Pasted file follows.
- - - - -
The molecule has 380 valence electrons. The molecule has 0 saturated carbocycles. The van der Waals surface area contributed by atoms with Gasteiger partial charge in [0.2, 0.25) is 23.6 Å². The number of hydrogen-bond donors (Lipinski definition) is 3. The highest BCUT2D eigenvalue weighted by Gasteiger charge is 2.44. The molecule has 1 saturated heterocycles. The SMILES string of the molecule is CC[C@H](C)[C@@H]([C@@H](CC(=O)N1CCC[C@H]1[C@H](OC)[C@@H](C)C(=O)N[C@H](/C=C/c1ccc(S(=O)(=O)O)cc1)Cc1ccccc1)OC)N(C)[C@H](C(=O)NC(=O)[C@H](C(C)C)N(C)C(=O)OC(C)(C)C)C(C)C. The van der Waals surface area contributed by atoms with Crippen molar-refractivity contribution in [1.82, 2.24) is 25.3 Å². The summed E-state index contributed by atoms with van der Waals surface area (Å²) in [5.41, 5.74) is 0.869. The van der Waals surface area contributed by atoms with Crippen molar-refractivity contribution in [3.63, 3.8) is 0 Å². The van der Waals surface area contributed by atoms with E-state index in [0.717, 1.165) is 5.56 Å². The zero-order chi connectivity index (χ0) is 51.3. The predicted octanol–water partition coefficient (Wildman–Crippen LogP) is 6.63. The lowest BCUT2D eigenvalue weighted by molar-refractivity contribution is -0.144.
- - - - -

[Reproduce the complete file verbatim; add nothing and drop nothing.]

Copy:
The molecule has 380 valence electrons. The molecule has 0 saturated carbocycles. The van der Waals surface area contributed by atoms with Gasteiger partial charge in [0.2, 0.25) is 23.6 Å². The number of hydrogen-bond donors (Lipinski definition) is 3. The highest BCUT2D eigenvalue weighted by Gasteiger charge is 2.44. The molecule has 1 saturated heterocycles. The SMILES string of the molecule is CC[C@H](C)[C@@H]([C@@H](CC(=O)N1CCC[C@H]1[C@H](OC)[C@@H](C)C(=O)N[C@H](/C=C/c1ccc(S(=O)(=O)O)cc1)Cc1ccccc1)OC)N(C)[C@H](C(=O)NC(=O)[C@H](C(C)C)N(C)C(=O)OC(C)(C)C)C(C)C. The van der Waals surface area contributed by atoms with Crippen molar-refractivity contribution in [1.82, 2.24) is 25.3 Å². The summed E-state index contributed by atoms with van der Waals surface area (Å²) in [5.41, 5.74) is 0.869. The van der Waals surface area contributed by atoms with Crippen molar-refractivity contribution in [3.63, 3.8) is 0 Å². The van der Waals surface area contributed by atoms with E-state index in [0.717, 1.165) is 5.56 Å². The zero-order chi connectivity index (χ0) is 51.3. The predicted octanol–water partition coefficient (Wildman–Crippen LogP) is 6.63. The lowest BCUT2D eigenvalue weighted by molar-refractivity contribution is -0.144.